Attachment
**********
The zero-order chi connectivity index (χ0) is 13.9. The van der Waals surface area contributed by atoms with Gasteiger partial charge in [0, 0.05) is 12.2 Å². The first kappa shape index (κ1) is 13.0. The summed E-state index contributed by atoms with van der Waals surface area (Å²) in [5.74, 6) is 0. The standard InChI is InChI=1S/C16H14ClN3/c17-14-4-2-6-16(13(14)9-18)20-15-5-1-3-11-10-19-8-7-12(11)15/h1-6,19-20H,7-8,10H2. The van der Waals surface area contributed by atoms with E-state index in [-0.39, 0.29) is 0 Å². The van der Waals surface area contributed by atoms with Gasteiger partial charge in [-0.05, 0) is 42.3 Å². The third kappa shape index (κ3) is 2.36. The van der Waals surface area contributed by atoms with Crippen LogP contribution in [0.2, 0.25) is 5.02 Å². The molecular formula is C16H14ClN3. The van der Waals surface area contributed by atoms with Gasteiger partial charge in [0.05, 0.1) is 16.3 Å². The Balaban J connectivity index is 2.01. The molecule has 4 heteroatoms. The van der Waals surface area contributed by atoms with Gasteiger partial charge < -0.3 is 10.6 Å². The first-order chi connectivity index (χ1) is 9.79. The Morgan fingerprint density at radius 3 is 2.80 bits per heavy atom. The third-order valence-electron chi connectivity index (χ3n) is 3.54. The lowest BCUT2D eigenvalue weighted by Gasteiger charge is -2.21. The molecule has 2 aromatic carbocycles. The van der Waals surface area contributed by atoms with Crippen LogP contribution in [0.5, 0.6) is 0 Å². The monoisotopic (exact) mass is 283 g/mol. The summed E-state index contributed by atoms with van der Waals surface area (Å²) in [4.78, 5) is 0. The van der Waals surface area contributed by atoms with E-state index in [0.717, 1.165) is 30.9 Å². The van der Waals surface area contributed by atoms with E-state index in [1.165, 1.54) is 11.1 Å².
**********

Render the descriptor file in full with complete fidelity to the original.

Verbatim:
The zero-order chi connectivity index (χ0) is 13.9. The van der Waals surface area contributed by atoms with Gasteiger partial charge in [0, 0.05) is 12.2 Å². The first kappa shape index (κ1) is 13.0. The summed E-state index contributed by atoms with van der Waals surface area (Å²) in [5.74, 6) is 0. The standard InChI is InChI=1S/C16H14ClN3/c17-14-4-2-6-16(13(14)9-18)20-15-5-1-3-11-10-19-8-7-12(11)15/h1-6,19-20H,7-8,10H2. The van der Waals surface area contributed by atoms with E-state index in [-0.39, 0.29) is 0 Å². The van der Waals surface area contributed by atoms with Gasteiger partial charge in [-0.05, 0) is 42.3 Å². The third kappa shape index (κ3) is 2.36. The van der Waals surface area contributed by atoms with Crippen LogP contribution in [0.2, 0.25) is 5.02 Å². The molecular formula is C16H14ClN3. The van der Waals surface area contributed by atoms with Gasteiger partial charge in [0.05, 0.1) is 16.3 Å². The Balaban J connectivity index is 2.01. The molecule has 4 heteroatoms. The van der Waals surface area contributed by atoms with Gasteiger partial charge < -0.3 is 10.6 Å². The first-order chi connectivity index (χ1) is 9.79. The Morgan fingerprint density at radius 3 is 2.80 bits per heavy atom. The third-order valence-electron chi connectivity index (χ3n) is 3.54. The lowest BCUT2D eigenvalue weighted by Gasteiger charge is -2.21. The molecule has 2 aromatic carbocycles. The van der Waals surface area contributed by atoms with Crippen LogP contribution in [0.5, 0.6) is 0 Å². The monoisotopic (exact) mass is 283 g/mol. The summed E-state index contributed by atoms with van der Waals surface area (Å²) in [4.78, 5) is 0. The van der Waals surface area contributed by atoms with E-state index in [0.717, 1.165) is 30.9 Å². The van der Waals surface area contributed by atoms with E-state index in [1.165, 1.54) is 11.1 Å².